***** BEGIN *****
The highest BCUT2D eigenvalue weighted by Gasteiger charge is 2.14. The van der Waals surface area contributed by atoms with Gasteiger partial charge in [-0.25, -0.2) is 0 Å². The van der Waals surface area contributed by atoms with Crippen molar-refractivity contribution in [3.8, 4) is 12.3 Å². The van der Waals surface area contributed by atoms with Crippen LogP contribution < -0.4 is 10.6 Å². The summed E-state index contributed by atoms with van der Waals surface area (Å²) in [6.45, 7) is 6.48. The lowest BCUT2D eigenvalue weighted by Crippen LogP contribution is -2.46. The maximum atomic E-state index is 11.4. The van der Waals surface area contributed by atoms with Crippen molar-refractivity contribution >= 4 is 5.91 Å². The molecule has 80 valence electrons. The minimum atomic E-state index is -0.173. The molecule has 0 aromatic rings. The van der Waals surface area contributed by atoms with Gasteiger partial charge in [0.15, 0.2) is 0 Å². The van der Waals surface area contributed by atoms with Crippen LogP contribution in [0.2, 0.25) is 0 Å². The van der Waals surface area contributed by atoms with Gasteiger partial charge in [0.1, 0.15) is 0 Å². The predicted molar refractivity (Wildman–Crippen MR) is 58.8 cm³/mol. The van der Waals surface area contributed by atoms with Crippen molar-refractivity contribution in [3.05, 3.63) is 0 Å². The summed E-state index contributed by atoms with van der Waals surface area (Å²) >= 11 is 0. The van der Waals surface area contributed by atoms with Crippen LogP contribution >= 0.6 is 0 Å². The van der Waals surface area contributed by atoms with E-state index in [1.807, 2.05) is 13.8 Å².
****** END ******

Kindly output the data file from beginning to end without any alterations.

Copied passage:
The highest BCUT2D eigenvalue weighted by Gasteiger charge is 2.14. The van der Waals surface area contributed by atoms with Gasteiger partial charge in [-0.25, -0.2) is 0 Å². The van der Waals surface area contributed by atoms with Crippen molar-refractivity contribution in [3.8, 4) is 12.3 Å². The van der Waals surface area contributed by atoms with Crippen LogP contribution < -0.4 is 10.6 Å². The summed E-state index contributed by atoms with van der Waals surface area (Å²) in [6.45, 7) is 6.48. The lowest BCUT2D eigenvalue weighted by Crippen LogP contribution is -2.46. The maximum atomic E-state index is 11.4. The van der Waals surface area contributed by atoms with Crippen molar-refractivity contribution >= 4 is 5.91 Å². The molecule has 80 valence electrons. The minimum atomic E-state index is -0.173. The molecule has 0 aromatic rings. The van der Waals surface area contributed by atoms with Gasteiger partial charge in [0.15, 0.2) is 0 Å². The van der Waals surface area contributed by atoms with Crippen LogP contribution in [0.2, 0.25) is 0 Å². The van der Waals surface area contributed by atoms with Gasteiger partial charge in [0.1, 0.15) is 0 Å². The predicted molar refractivity (Wildman–Crippen MR) is 58.8 cm³/mol. The van der Waals surface area contributed by atoms with Crippen molar-refractivity contribution in [3.05, 3.63) is 0 Å². The summed E-state index contributed by atoms with van der Waals surface area (Å²) >= 11 is 0. The van der Waals surface area contributed by atoms with Crippen LogP contribution >= 0.6 is 0 Å². The van der Waals surface area contributed by atoms with E-state index in [1.807, 2.05) is 13.8 Å².